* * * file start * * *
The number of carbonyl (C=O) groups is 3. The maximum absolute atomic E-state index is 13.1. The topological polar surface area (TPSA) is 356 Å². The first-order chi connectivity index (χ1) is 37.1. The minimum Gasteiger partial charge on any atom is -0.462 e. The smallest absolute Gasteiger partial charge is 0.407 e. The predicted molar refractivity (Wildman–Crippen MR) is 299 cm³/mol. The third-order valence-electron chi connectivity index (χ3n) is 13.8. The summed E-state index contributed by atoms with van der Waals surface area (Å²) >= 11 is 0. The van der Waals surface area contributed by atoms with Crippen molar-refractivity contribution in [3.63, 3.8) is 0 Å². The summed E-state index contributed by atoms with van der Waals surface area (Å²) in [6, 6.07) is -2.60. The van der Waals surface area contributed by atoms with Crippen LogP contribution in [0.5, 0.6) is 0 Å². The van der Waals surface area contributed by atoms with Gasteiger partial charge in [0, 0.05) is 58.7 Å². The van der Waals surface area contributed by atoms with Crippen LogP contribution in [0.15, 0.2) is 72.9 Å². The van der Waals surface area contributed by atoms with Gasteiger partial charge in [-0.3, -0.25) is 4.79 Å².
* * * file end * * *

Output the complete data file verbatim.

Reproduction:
The number of carbonyl (C=O) groups is 3. The maximum absolute atomic E-state index is 13.1. The topological polar surface area (TPSA) is 356 Å². The first-order chi connectivity index (χ1) is 37.1. The minimum Gasteiger partial charge on any atom is -0.462 e. The smallest absolute Gasteiger partial charge is 0.407 e. The predicted molar refractivity (Wildman–Crippen MR) is 299 cm³/mol. The third-order valence-electron chi connectivity index (χ3n) is 13.8. The summed E-state index contributed by atoms with van der Waals surface area (Å²) >= 11 is 0. The van der Waals surface area contributed by atoms with Crippen molar-refractivity contribution in [3.63, 3.8) is 0 Å². The summed E-state index contributed by atoms with van der Waals surface area (Å²) in [6, 6.07) is -2.60. The van der Waals surface area contributed by atoms with Crippen LogP contribution in [0.5, 0.6) is 0 Å². The van der Waals surface area contributed by atoms with Gasteiger partial charge in [0, 0.05) is 58.7 Å². The van der Waals surface area contributed by atoms with Crippen LogP contribution in [0.15, 0.2) is 72.9 Å². The van der Waals surface area contributed by atoms with Gasteiger partial charge in [-0.3, -0.25) is 4.79 Å².